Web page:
Amber Katherine’s Environmental Politics class at Santa Monica College heard a talk about environmental issues by former Santa Monica Mayor Mike Feinstein.
Feinstein’s first topic on March 24 was his attendance at the U.N. Bali Climate Change Conference (December 3-14, 2007), at which the world’s nations attempted to hammer out a new version of the Kyoto Agreement, which expires in 2012.
According to Feinstein, “Bali brought out about 15,000 people,” both government representatives and members of nonprofit organizations. The challenge was for representatives of the developing and developed nations to agree on the language being drafted. The United States, however, caused some obstructions.
The language in the preamble to the Intergovernmental Panel on Climate Change (IPCC) 2007 Report called for a “25-40 percent reduction of emissions by 2020.” The US managed to get this language reduced to a footnote on the last night of the conference. The conference then spilled into an extra day, during which the nations wrangled over adoption of a piece of text defining “appropriate mitigation actions” by the developing countries.
The US delegates wanted one wording, while European nations preferred another wording that defined the distinctions between the developing and developed nations. Representatives spoke out, and Feinstein told the students that some in the crowd even “booed.” The turning point came when a representative from Papua New Guinea told the assembly, “We ask for your leadership and we seek your leadership. If you are not willing to lead, please get out of the way.” In the end, the US joined the consensus on the proposed text.
The US delegates, of course, were following the policies of the Bush Administration, which has not been sympathetic to the drive for reducing carbon emissions. This policy might change with a new administration. But what methods are being employed in this country to reduce emissions? Feinstein explained two concepts currently being proposed.
One is a “carbon tax” which would put a tax on the carbon content of goods and services, an idea that Feinstein thinks would be economically as well as environmentally beneficial.
The other concept, known as “emissions trading” or “cap and trade,” is favored by Governor Schwarzenegger among others. By this, said Feinstein, “There’s a certain amount of pollution, every company has the right to pollute to a certain point, and if they can’t clean up, they can buy another company’s carbon reduction credits.” This method, unfortunately, relies on putting trust in companies and allows for deception.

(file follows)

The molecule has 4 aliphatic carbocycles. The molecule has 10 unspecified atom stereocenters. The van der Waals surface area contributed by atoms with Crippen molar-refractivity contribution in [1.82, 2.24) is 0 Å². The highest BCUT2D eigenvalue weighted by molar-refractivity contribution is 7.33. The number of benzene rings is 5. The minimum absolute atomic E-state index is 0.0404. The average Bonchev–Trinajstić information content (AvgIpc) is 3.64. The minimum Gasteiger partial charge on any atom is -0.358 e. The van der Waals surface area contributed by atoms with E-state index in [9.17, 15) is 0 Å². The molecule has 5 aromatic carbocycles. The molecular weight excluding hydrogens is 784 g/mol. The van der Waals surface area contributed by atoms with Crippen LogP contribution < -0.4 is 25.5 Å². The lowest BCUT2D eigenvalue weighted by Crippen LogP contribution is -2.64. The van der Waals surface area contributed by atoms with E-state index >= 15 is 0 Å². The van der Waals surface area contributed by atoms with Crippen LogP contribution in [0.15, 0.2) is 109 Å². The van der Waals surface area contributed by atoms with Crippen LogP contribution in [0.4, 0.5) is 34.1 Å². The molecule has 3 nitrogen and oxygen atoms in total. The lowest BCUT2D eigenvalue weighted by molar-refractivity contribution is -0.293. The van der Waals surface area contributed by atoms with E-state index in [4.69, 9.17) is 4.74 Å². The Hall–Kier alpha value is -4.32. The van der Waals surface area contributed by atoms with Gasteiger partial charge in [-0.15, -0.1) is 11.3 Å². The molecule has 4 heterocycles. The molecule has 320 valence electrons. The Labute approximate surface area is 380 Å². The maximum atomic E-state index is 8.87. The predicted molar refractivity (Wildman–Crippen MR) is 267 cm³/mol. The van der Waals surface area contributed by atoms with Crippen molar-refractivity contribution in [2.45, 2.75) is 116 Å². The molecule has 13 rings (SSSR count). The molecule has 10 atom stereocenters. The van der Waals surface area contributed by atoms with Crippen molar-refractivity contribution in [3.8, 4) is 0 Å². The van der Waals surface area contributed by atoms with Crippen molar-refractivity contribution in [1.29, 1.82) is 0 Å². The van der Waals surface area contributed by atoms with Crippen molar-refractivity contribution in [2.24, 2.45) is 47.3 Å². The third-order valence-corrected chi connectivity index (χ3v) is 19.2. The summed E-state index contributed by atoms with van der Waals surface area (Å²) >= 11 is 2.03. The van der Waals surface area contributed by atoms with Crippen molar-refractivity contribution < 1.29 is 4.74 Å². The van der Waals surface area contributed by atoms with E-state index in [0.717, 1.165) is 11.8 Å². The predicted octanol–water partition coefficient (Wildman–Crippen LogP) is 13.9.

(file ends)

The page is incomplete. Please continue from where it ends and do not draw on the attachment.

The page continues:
Furthermore, a carbon tax “can be put in in a graduated manner. A cap and trade market will be subject to market fluctuations.”
And how do the presidential candidates stand on this issue? Feinstein noted that all three major party candidates “are pro-nuke,” and support cap and trade (Hillary Clinton has hinted that she may be willing to look at a carbon tax).
“It’s not clear that we’re going to get the leadership out of our new administration,” said Feinstein. He advocated a gradual effort to change our methods of electing leaders, via changes to the primary system, Instant Runoff Voting, and electing environmentally conscious representatives to state legislatures.
And finally, he said, people have to “do the lifestyle thing.” Each individual can reduce carbon emissions by recycling, using alternative transportation, eating less meat. “It doesn’t mean becoming a vegan but even eating 30 percent less meat helps,” said Feinstein.
Living a green lifestyle, Feinstein concluded, will empower the green cause. “The more you show it can work, the more confidence it will give to Wall Street and the Big Boys – that Green can prosper.”